Information, advocacy and new architects7 March 2015
ACA – WA welcomed new members at a lunch event that saw Steve Kennedy reflect on the role of the ACA in addressing issues facing the profession through information and advocacy.
ACA – WA’s recent Members’ Luncheon was an opportunity for the association to celebrate the success of the state’s newly registered architects – and one third of the attendees were new architects from member practices.
National President, Steve Kennedy, joined WA members at the event to reflect on the issues facing the profession and to outline the role the ACA is playing in addressing these. We present an edited excerpt of his talk.
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Our profession is in a permanent process of change and renewal, which is as it should be. While this raises lots of issues, one that remains constant is that if you are at all interested in owning, running or managing an architectural practice then you need to engage with that process and understand it.
One of the reasons I like coming to WA is because of the sense of collectivity and camaraderie I have witnessed and experienced here. It’s not that it doesn't exist elsewhere – it does – but it seems to be particularly strong and – if I could put it this way – entrenched here.
That is important. The most effective things we can do as an industry to ensure our future are to have a strong, healthy, active and supportive network based on open dialogue, to conduct strong research and to create outstanding architecture.
Without these we are on a descending path to irrelevancy. (Only yesterday I had a client ask me why architects had given up so much ground to planners. I replied it was nothing like the ground we have given up to project managers, construction managers and even real estate agents.)
But we are not here to discuss past failings, architectural merit or what other professions are doing. Rather we must focus on how we – the people who own or manage architectural businesses (or are thinking about owning or managing a business) – can work together to address current and futures issues in the ever changing landscape of our industry.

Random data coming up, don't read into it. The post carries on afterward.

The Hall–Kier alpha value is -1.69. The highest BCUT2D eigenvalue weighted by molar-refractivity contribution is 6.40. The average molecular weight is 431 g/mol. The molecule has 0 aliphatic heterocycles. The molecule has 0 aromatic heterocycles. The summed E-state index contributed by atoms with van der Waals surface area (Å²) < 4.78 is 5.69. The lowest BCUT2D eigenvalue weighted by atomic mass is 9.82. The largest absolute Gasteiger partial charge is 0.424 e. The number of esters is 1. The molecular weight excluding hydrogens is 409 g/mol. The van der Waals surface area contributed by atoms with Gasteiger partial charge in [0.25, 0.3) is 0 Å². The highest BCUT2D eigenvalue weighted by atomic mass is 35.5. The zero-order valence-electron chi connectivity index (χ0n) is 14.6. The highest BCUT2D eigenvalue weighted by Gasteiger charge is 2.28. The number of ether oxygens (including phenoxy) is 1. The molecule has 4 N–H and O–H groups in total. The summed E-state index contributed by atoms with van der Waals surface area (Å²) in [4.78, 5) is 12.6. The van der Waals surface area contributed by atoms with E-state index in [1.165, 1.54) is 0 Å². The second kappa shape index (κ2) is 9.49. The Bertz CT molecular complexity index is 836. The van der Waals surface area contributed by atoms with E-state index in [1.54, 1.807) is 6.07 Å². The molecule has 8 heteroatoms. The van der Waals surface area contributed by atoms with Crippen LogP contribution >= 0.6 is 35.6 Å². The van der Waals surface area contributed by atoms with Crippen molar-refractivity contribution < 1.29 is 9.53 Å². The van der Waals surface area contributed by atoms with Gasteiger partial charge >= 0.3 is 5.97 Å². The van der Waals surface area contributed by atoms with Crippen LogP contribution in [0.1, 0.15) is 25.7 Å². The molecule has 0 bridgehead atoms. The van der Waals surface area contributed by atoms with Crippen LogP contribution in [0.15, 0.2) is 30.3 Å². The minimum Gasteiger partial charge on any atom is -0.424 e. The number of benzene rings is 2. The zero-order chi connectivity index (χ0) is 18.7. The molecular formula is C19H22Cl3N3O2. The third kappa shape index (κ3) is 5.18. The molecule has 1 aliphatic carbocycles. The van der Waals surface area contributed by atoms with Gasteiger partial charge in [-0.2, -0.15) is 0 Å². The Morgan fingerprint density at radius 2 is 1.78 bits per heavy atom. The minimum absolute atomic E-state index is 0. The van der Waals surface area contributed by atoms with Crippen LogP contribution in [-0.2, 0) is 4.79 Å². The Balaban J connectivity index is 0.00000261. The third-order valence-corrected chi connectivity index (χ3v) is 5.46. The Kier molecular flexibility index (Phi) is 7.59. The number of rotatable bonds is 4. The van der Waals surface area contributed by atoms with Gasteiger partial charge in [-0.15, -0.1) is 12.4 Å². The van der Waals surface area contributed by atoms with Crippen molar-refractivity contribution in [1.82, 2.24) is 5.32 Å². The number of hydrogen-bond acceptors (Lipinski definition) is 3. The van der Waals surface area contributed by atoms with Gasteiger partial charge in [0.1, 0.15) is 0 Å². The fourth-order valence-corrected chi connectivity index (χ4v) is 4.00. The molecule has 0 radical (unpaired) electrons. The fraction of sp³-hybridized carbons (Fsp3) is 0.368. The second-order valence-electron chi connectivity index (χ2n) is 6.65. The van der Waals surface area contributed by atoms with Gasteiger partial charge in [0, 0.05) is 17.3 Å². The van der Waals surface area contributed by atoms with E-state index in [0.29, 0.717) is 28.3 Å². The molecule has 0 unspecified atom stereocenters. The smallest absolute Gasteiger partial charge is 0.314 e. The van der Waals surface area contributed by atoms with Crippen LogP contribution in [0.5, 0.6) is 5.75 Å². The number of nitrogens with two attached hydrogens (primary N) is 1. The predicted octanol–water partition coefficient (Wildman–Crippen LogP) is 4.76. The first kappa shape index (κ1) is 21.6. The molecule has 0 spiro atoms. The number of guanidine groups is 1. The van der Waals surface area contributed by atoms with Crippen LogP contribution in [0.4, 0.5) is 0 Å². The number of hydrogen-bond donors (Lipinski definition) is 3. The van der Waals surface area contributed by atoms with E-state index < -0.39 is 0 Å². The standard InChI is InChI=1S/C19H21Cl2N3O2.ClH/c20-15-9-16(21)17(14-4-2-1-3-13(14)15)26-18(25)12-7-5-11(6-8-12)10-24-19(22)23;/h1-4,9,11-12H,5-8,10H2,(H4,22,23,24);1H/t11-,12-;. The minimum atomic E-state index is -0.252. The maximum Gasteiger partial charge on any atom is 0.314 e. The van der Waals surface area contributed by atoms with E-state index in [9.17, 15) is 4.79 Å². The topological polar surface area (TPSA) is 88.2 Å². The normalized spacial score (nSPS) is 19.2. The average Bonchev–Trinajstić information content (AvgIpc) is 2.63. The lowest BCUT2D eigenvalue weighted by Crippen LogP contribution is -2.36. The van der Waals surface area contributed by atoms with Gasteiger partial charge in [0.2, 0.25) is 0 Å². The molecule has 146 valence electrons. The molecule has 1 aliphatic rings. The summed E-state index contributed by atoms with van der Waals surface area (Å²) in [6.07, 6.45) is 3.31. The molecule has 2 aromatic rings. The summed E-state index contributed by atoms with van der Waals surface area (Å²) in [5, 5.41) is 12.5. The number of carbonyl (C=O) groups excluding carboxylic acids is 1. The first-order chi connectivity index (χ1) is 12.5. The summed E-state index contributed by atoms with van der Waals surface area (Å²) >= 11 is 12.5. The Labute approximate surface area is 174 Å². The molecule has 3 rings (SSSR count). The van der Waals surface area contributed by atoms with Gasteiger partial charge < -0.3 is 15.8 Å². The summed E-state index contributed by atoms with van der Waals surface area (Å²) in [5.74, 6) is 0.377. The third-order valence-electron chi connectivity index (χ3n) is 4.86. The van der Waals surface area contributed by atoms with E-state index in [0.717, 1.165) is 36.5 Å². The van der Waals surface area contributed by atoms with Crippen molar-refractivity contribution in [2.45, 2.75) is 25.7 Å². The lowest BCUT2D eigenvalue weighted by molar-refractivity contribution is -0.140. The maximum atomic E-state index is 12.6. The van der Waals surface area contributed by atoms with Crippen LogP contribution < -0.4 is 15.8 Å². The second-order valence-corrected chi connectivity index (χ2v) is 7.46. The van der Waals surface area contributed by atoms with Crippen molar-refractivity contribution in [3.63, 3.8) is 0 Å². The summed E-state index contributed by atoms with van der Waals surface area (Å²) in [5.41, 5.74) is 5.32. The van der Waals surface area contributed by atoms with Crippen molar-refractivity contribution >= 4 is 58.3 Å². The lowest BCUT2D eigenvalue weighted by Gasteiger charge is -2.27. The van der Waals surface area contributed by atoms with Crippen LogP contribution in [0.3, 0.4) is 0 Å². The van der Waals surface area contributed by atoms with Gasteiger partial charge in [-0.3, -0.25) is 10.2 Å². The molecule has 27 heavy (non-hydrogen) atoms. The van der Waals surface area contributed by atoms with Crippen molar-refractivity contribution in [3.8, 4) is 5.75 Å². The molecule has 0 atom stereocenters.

For me it comes down to two core things – information and advocacy.
Knowledge is power. It enables you to inform yourself about what you need to know and equips you to inform others. And that is what the ACA is about – learning, knowing and sharing.
Our aim is to identify issues, do appropriate research on them, decide what is needed to address them, lead the discussion on them and advocate for the necessary changes to implement those changes.
We believe that our responsibility is to assist and inform our members, our clients, the public and the government about what is not only important to enable the effective operation of the architectural industry in this country but also, what is in the best interests of the nation. Always within the framework of The Business of Architecture. That is, we are talking about, employment, procurement, industrial relations, management, conditions of contract, fees, salaries, and so on. And identifying and addressing how we could be doing it better in the future. Both internally and externally within our industry.
The good news is that, not only that we are punching well above our weight, but that in doing that we are gaining a stronger and stronger capacity to influence opinion and advocate for our industry.
It's a bit of a snowball effect. The more you achieve, the more you are noticed and the more influence you have, which then allows you to achieve even more.
Our membership is also growing well but, frankly, until every person running an architectural business in Australia recognises that membership of the ACA is a non-negotiable core business choice, we have not done well enough. And the broader and more diverse the spectrum of people involved the richer and more relevant we become.
So, please, if you are a member stay involved and if you are not a member do your business a favour and become one. You won't regret it.